Greece will be phasing out many of its remaining COVID-19 protocols as early as next week, bringing it back to a full life as it was before the pandemic.
Greece, which reopened its borders to tourism in May 2021, currently welcomes travelers from other countries but requires them to show proof of vaccination — with a booster vaccination if more than 9 months have passed since the second dose, or a certificate from a medical institution about complete recovery from the virus, or a negative test for COVID-19 — PCR or antigen test. This applies to all travelers aged 5 and over.
It is still necessary to wear protective masks indoors, but Minister of Health Thanos Plevris said that starting from June they will no longer be required.
“In accordance with the epidemiological data and the proposals of experts, we are announcing a roadmap for de-escalation measures against the COVID-19 pandemic, — Pleuris said earlier this month, adding that “the next review of the measures will take place no earlier than September 1, depending on the situation.”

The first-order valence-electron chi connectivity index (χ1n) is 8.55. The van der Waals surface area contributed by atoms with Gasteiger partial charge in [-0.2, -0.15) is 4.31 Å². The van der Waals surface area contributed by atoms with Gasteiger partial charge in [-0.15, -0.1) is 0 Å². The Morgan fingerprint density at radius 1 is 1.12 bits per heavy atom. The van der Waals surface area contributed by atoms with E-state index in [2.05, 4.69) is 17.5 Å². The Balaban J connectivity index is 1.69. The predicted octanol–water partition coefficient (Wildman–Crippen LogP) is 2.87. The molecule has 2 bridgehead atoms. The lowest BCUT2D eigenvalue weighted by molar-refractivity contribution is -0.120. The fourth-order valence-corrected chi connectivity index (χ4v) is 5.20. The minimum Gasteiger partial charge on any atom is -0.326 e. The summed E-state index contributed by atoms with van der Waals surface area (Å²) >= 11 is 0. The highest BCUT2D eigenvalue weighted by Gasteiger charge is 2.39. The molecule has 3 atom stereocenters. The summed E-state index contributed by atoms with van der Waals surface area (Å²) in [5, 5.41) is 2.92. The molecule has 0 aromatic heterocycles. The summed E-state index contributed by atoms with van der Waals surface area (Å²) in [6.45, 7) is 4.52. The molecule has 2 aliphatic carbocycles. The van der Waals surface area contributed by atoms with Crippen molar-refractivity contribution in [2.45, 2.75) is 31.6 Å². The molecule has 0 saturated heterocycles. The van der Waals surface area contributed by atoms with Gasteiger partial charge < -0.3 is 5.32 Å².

Recall that a month and a half ago, Greece canceled passenger search forms for visiting foreigners.< /p>
So, there are more and more European countries that have eased restrictions related to the pandemic. The Netherlands and France have canceled pre-testing for vaccinated tourists, and some have taken it one step further by abolishing COVID-19-related regulations entirely, such as the UK, Ireland and Iceland.
It was revealed yesterday that Switzerland removes all anti-coronavirus measures on May 2, returning to “normal entry rules”.